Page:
(MENAFN- UkrinForm) Ukraine, with the support of the European Union, must constantly develop ways to export its products, which could be an alternative to the sea route.
Ukraine's Agriculture Minister Mykola Solsky said this at a meeting with his German counterpart Cem Özdemir, Ukrinform reports, referring to the Ukrainian Agriculture Ministry .
'The Russians are imitating the situation, showing how they care about food security and advocate for the prevention of hunger. But their actions are completely opposite to their words. An example of this is the destruction of ports. And this means only one thing: Ukraine, with the support of the EU, must continue to develop alternative routes for the export of its products - on a permanent basis, preventing the fall in exports,' Solsky said.
He said that Ukraine needs to export 18 million tonnes of last year's crops. Ukraine is expected to harvest 60 million tonnes of grain this year and, taking into account domestic consumption at 20 million tonnes, it will be necessary to export 58 million tonnes of crops.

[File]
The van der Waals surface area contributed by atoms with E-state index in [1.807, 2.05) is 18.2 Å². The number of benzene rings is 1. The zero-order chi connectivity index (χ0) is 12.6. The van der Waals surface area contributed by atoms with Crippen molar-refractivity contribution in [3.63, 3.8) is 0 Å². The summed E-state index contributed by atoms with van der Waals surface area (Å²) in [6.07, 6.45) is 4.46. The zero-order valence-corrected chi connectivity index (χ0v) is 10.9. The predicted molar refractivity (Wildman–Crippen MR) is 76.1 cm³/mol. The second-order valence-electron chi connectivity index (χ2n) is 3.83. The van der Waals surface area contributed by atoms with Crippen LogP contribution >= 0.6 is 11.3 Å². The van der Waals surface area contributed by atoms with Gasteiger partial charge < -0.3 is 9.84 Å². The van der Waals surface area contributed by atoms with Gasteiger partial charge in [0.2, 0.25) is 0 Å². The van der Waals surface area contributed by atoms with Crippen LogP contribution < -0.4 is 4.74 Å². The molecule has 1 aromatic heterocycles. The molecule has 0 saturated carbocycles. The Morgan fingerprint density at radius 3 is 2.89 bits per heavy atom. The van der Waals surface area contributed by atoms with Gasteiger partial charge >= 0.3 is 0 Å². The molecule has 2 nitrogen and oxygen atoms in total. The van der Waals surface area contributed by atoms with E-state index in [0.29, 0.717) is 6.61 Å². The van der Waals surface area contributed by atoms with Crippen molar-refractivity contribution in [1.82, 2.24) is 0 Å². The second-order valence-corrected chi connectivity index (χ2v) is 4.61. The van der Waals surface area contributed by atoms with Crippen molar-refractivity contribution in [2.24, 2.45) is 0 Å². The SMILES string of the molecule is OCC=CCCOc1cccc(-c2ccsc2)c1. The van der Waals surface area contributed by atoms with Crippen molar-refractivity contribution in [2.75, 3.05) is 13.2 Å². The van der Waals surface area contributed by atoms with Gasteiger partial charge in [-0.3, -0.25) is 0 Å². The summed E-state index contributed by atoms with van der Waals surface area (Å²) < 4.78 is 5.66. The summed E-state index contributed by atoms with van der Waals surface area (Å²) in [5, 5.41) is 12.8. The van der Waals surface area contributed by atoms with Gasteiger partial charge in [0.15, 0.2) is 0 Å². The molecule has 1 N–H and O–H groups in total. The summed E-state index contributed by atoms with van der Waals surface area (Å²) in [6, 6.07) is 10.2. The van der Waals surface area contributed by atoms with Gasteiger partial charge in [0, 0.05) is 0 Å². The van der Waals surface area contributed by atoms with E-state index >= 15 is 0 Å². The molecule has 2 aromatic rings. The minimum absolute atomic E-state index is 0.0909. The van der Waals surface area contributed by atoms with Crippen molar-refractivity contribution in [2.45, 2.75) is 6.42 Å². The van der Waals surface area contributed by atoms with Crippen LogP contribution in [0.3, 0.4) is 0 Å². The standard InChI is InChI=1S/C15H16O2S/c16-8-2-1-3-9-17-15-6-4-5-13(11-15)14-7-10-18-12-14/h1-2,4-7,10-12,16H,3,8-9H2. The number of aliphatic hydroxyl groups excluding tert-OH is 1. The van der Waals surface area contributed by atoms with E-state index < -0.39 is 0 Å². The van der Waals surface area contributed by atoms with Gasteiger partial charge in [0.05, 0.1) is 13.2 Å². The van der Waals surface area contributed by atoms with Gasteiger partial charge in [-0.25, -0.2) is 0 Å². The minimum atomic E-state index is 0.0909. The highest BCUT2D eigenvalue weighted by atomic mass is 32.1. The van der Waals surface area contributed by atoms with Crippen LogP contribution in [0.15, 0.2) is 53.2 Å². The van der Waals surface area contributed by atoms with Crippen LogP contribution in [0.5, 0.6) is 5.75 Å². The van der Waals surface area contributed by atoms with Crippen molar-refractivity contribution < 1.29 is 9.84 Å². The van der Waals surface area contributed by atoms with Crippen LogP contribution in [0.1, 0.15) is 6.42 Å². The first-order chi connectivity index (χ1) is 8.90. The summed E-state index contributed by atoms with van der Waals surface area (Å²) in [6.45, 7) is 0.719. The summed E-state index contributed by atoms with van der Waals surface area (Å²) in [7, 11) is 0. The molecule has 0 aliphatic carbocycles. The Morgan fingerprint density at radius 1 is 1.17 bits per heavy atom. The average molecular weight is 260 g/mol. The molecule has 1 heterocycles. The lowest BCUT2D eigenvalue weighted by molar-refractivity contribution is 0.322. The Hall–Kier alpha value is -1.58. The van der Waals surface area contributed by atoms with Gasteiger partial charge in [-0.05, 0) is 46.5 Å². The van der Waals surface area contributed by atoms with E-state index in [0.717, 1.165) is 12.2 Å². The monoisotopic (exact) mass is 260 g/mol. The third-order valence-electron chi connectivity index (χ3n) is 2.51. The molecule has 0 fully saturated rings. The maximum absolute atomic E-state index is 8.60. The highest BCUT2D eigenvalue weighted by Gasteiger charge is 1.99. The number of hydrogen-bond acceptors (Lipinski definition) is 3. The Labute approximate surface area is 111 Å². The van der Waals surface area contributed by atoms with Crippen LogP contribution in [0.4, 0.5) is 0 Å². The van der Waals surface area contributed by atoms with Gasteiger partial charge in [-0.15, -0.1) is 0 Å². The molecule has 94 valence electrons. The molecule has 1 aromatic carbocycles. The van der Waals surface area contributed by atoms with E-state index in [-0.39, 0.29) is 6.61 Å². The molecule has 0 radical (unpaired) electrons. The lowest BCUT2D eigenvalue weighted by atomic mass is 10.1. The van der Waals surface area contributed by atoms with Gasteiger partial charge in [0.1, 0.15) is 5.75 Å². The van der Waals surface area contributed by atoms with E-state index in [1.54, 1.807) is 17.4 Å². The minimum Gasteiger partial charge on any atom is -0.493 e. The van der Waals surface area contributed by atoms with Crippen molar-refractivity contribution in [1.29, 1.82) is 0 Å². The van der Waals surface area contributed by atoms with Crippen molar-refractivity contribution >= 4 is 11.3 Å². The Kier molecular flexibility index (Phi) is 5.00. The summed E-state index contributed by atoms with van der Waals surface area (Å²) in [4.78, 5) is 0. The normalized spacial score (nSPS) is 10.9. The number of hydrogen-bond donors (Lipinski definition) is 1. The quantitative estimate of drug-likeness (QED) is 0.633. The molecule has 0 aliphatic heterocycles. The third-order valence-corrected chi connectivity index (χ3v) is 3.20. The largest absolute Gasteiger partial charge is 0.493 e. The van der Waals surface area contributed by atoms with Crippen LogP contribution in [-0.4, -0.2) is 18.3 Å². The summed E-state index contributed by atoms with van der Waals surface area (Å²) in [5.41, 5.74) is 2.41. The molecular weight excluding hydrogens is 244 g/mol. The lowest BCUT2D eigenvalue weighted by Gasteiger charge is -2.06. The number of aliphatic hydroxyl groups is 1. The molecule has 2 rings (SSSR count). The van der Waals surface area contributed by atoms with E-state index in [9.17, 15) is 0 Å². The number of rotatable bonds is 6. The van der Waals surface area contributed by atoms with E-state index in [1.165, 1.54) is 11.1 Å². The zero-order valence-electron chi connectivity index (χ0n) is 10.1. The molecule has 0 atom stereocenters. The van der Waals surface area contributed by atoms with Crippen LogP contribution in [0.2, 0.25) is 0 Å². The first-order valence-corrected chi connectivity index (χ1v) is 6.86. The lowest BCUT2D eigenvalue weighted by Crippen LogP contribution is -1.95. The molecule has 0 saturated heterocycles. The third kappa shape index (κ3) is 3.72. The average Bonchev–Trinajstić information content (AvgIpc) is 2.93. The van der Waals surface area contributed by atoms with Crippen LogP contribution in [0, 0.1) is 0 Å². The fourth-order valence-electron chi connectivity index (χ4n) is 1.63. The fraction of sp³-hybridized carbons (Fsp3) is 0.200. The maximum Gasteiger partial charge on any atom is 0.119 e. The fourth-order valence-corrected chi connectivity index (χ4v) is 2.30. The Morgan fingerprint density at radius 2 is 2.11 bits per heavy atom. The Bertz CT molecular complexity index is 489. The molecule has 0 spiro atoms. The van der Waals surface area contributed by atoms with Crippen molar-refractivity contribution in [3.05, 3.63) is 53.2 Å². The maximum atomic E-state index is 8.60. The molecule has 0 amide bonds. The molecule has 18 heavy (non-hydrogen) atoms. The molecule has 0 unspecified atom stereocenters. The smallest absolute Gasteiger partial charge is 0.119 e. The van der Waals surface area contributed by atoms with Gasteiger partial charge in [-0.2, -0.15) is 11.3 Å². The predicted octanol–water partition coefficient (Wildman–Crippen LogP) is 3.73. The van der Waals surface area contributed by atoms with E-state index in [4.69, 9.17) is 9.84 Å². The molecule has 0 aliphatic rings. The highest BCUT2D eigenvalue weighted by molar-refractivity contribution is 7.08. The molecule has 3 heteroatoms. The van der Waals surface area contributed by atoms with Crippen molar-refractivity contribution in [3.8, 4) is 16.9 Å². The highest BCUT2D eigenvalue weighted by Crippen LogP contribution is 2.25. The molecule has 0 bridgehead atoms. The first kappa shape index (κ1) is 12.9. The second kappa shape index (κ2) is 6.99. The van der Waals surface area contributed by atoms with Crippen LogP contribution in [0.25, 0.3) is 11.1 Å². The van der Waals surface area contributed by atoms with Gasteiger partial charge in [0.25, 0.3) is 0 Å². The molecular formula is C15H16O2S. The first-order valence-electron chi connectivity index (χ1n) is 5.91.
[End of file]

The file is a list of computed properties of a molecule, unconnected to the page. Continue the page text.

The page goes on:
'In September-October, we will see a significant decline in the area under winter crops in Ukraine. But now we have time to prepare and make the next season more working,' Solsky stressed.
He also noted that in a month, European grain would be transported through European ports and railways and this will create an additional burden on logistics. Therefore, Solsky initiated a meeting with the ministers of agriculture and infrastructure of the EU and major operators in order to determine the operators who will expand the base of European grain trucks.
Ukraine earlier organized two grain export route -- via Romania and Poland --- and is negotiating a third one with the Baltic states. In May 2022, Ukraine exported more than 1.753 million tonnes of grain, oilseeds and processed products using all modes of transport, which is 180% of the April volume.
On February 24 this year, Russia launched an unprovoked military invasion of Ukraine and continued the war it started against Ukraine back in 2014. Due to hostilities, more than 20 million tonnes of Ukrainian grain remain stuck in Ukrainian ports, much of which was intended for the UN World Food Program.
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